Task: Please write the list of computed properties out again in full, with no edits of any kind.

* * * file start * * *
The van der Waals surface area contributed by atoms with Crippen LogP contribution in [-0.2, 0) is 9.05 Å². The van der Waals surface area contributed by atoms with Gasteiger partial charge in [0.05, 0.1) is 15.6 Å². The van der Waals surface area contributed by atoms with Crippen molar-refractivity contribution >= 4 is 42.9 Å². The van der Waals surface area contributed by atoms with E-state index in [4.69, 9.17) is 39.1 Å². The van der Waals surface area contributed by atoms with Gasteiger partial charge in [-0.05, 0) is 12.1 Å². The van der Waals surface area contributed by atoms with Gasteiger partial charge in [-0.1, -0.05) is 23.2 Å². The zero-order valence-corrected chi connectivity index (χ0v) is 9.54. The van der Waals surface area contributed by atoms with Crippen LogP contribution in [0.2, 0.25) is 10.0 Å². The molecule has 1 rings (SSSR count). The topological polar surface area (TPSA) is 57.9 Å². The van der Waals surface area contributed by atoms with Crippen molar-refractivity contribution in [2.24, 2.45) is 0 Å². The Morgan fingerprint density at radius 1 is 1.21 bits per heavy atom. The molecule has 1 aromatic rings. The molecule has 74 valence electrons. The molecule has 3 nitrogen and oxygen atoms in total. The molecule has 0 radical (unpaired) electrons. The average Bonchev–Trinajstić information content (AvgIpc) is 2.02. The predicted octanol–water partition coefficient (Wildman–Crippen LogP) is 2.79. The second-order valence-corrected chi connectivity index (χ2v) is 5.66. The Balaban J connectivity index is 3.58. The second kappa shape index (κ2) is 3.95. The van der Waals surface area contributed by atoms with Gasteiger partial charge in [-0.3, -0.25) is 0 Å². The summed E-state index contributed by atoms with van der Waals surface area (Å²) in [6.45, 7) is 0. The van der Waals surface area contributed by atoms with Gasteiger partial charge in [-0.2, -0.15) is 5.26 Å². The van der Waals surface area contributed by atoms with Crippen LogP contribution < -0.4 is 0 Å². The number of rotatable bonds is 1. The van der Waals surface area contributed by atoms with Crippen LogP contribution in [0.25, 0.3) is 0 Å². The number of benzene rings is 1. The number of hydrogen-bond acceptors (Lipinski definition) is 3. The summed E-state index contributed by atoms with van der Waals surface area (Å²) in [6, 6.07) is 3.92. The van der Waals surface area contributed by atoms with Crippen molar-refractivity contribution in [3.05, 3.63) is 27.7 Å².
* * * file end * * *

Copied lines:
The van der Waals surface area contributed by atoms with Crippen LogP contribution in [-0.2, 0) is 9.05 Å². The van der Waals surface area contributed by atoms with Gasteiger partial charge in [0.05, 0.1) is 15.6 Å². The van der Waals surface area contributed by atoms with Crippen molar-refractivity contribution >= 4 is 42.9 Å². The van der Waals surface area contributed by atoms with E-state index in [4.69, 9.17) is 39.1 Å². The van der Waals surface area contributed by atoms with Gasteiger partial charge in [-0.05, 0) is 12.1 Å². The van der Waals surface area contributed by atoms with Gasteiger partial charge in [-0.1, -0.05) is 23.2 Å². The zero-order valence-corrected chi connectivity index (χ0v) is 9.54. The van der Waals surface area contributed by atoms with Crippen LogP contribution in [0.2, 0.25) is 10.0 Å². The molecule has 1 rings (SSSR count). The topological polar surface area (TPSA) is 57.9 Å². The van der Waals surface area contributed by atoms with Crippen molar-refractivity contribution in [2.24, 2.45) is 0 Å². The Morgan fingerprint density at radius 1 is 1.21 bits per heavy atom. The molecule has 1 aromatic rings. The molecule has 74 valence electrons. The molecule has 3 nitrogen and oxygen atoms in total. The molecule has 0 radical (unpaired) electrons. The average Bonchev–Trinajstić information content (AvgIpc) is 2.02. The predicted octanol–water partition coefficient (Wildman–Crippen LogP) is 2.79. The second-order valence-corrected chi connectivity index (χ2v) is 5.66. The Balaban J connectivity index is 3.58. The second kappa shape index (κ2) is 3.95. The van der Waals surface area contributed by atoms with Gasteiger partial charge in [-0.3, -0.25) is 0 Å². The summed E-state index contributed by atoms with van der Waals surface area (Å²) in [6.45, 7) is 0. The van der Waals surface area contributed by atoms with Gasteiger partial charge in [-0.2, -0.15) is 5.26 Å². The van der Waals surface area contributed by atoms with Crippen LogP contribution < -0.4 is 0 Å². The number of rotatable bonds is 1. The van der Waals surface area contributed by atoms with Crippen LogP contribution in [0.25, 0.3) is 0 Å². The number of benzene rings is 1. The number of hydrogen-bond acceptors (Lipinski definition) is 3. The summed E-state index contributed by atoms with van der Waals surface area (Å²) in [6, 6.07) is 3.92. The van der Waals surface area contributed by atoms with Crippen molar-refractivity contribution in [3.05, 3.63) is 27.7 Å².